Will New LNG Export Activity Affect U.S. Natural Gas Prices?
Earlier this week, the U.S. Department of Energy announced that it conditionally approved the first West Coast LNG terminal, the Jordan Cove Energy Project in Coos Bay, Oregon, for the export of up to 800 million cubic feet of gas per day to Asian countries without free trade agreements with the U.S., such as Japan and India.
The approval of exports to non-free trade agreement countries in Asia bodes well for exports to Europe in the future. All signs, in fact, are appropriately pointing to greater U.S. natural gas exports to Europe in the future - and none too soon, given Russia's recent power move in the Ukraine. Russia has been the leading natural gas supplier to Europe for some time. Indeed, certain nations in northeastern Europe, including Sweden and Finland, receive 100% of their supplies from Russia.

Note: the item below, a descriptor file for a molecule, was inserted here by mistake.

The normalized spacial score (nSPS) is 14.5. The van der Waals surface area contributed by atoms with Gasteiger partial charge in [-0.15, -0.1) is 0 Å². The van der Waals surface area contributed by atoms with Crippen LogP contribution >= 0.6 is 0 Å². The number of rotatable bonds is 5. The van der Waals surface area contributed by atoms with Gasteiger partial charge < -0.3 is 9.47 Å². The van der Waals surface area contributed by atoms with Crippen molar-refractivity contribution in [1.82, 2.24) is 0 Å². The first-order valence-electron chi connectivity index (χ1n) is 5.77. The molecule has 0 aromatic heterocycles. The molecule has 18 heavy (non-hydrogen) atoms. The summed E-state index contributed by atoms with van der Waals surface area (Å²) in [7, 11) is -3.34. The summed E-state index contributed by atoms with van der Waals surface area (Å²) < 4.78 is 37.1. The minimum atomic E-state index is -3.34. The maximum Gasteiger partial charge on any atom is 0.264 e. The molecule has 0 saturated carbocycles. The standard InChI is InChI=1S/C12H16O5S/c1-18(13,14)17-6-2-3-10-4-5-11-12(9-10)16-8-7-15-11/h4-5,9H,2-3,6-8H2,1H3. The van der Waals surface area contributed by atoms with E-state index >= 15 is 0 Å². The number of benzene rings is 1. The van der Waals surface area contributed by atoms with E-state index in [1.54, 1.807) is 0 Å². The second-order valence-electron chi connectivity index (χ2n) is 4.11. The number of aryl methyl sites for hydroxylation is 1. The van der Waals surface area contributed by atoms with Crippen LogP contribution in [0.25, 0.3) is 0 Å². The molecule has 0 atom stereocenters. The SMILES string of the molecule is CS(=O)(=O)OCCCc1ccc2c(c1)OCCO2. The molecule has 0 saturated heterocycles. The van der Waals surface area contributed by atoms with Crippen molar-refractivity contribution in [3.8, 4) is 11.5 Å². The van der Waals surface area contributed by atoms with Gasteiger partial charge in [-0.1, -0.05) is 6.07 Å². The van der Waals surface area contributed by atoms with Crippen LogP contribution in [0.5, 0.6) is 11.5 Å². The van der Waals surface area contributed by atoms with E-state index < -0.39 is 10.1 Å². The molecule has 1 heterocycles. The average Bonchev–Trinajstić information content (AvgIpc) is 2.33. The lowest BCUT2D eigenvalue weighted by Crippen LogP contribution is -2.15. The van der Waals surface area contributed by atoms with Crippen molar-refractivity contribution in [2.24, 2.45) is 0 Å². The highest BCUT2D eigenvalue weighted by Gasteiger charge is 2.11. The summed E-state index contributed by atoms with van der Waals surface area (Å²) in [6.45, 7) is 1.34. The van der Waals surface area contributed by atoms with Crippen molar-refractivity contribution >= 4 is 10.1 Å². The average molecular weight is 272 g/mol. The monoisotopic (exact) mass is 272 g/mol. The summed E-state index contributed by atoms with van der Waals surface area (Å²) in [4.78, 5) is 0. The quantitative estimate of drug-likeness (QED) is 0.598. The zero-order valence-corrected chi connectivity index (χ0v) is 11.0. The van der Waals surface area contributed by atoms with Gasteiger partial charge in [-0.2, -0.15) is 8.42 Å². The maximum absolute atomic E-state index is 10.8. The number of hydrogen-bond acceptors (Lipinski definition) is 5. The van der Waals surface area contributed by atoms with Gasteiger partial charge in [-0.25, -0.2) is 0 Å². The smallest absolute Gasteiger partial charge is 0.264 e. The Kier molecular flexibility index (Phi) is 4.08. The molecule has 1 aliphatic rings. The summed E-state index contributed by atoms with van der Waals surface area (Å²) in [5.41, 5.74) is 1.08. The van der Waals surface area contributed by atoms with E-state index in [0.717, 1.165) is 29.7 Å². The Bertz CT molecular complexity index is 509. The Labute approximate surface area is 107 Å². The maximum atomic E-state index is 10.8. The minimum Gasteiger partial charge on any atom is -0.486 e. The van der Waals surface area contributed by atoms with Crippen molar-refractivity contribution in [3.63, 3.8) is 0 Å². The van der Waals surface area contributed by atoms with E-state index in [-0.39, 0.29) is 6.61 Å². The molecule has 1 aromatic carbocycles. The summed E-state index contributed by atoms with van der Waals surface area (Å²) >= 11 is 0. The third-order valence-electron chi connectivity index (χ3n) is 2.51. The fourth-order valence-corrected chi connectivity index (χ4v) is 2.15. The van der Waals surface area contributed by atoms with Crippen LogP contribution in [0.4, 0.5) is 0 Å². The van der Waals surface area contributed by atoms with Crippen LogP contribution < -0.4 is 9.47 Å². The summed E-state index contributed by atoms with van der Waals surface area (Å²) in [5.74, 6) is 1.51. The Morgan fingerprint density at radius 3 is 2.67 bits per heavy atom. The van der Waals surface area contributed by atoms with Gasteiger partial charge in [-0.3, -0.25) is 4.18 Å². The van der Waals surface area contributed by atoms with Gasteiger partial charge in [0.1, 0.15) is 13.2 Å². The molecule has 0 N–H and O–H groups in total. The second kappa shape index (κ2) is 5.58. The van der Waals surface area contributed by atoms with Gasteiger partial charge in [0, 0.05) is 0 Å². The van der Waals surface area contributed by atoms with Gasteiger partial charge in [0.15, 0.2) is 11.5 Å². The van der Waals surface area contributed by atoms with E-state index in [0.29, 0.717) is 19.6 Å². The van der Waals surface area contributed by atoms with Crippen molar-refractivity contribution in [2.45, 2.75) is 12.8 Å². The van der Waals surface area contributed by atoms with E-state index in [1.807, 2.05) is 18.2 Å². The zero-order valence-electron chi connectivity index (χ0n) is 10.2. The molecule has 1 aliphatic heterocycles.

While Russia still has an astonishing level of proven reserves (first or second in the world, depending on which source you believe, with something over 30 trillion cubic meters), in recent years, the United States has rivaled Russia as the world's largest producer of natural gas, with each nation representing about 20% of world production.
Several other proposed LNG terminal projects, most of which are either on the Gulf of Mexico or the Atlantic coast, have been awaiting approval. Meanwhile, it was recently announced that a coalition of more than a dozen European nations has been formed to lobby the U.S. to ease restrictions on natural gas exports.
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